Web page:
We live in a time of rapid technological change, at the height of the push for digital transformation and the early stages of the Industry 4.0 revolution. These technological waves have great potential to help the global community to bring about the transformations needed to achieve the SDGs, reduce poverty, tackle climate change, and put the world on a sustainable path. They also offer a window of opportunity for developing countries to catch up technologically and narrow global divides.
Critical areas for innovation in this new technological revolution are renewable energy technologies and frontier technologies for sustainable production and consumption. Innovation in these areas could help diversify economies and create higher- wage jobs while protecting the planet.
This study focuses on national strategies and policies related to green technology and green innovation for cleaner, more productive, and competitive production, and the role of international cooperation, including triangular and South-South cooperation, in supporting developing countries to benefit from windows of opportunity for developing, using, adopting and adapting these frontier technologies in production processes for catching up economically and technologically.
There are sound environmental, social, and economic reasons to support green technologies’ development, diffusion, and implementation. Not only can they help to address current environmental problems, but there are valuable economic benefits in the form of job creation and alleviation of poverty and socio-economic inequality associated with their implementation.
It is mainly in response to global ecological and socio-economic pressures that countries worldwide have begun to focus on sustainable development agendas and green economic growth, in which green technologies play a central role.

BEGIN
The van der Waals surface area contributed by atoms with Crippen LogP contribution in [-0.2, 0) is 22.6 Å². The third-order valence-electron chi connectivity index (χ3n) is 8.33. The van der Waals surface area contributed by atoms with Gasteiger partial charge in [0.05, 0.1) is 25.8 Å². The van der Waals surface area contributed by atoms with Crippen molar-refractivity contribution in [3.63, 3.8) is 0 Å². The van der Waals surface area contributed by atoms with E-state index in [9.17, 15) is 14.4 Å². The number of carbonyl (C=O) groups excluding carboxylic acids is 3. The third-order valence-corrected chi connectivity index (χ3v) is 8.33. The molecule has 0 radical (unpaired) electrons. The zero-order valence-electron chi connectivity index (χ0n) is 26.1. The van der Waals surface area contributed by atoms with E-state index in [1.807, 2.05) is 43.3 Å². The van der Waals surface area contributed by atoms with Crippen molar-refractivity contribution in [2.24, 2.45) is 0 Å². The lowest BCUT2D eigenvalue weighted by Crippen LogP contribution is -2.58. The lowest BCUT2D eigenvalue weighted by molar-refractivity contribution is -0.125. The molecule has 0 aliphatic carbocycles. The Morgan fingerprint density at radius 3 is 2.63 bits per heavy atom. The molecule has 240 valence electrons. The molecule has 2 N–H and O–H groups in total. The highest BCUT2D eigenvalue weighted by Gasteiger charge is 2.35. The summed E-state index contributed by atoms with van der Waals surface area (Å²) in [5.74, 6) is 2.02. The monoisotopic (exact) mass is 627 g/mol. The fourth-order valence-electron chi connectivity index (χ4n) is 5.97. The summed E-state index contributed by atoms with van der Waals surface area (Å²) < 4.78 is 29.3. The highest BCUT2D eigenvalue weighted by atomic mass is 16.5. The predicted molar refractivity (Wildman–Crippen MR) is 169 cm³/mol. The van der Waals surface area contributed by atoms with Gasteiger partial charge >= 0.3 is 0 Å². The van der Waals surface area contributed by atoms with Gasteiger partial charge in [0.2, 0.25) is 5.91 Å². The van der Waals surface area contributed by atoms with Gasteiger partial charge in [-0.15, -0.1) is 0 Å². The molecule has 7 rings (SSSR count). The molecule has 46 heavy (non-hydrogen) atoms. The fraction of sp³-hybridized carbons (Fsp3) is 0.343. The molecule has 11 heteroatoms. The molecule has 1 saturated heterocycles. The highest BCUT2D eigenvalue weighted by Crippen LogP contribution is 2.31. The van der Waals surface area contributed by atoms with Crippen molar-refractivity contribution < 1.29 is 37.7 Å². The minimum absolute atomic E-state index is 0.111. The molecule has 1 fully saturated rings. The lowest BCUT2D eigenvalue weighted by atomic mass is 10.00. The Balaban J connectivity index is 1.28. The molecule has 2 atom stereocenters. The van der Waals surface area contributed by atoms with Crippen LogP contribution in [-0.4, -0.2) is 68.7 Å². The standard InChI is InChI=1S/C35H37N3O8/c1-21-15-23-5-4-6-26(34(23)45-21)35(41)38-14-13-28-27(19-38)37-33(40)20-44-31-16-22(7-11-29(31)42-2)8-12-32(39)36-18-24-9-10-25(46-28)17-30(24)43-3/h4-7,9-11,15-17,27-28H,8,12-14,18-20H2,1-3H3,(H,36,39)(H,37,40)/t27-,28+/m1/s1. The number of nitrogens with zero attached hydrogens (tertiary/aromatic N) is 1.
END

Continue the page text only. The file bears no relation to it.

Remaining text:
Questions addressed in this paper include:
What should countries do to take advantage of this window of opportunity?
How could the international community support developing countries in this regard?
The paper is structured as follows.
The next three sections set the stage by discussing greener growth paths and innovation’s role (Section II), examining the concept and main characteristics of green technology and innovation (Section III) and trends affecting green innovation (Section IV).
Section V looks at green windows of opportunities for countries to catch up, focusing on three areas: the production of renewable energy technologies, the greening of global value chains through the adoption of Industry 4.0 technologies, and the diversification of economies towards greener sectors.
Section VI discusses the facilitation of technology transfer of green technologies through ODA, trade and FDI, while Section VII presents the initiatives of the United Nations System in this regard.
Section VIII examines ways for harnessing green technology and innovation for inclusive and sustainable development. And Section IX presents a brief conclusion and recommendations for the consideration of Governments and the international community.
The study also includes two Annexes: Annex A highlights relevant technical cooperation programmes of the United Nations System, and Annex B lists suggested questions for discussion to facilitate the dialogue on green technology at the Intersessional Panel of the Commission in October 2022.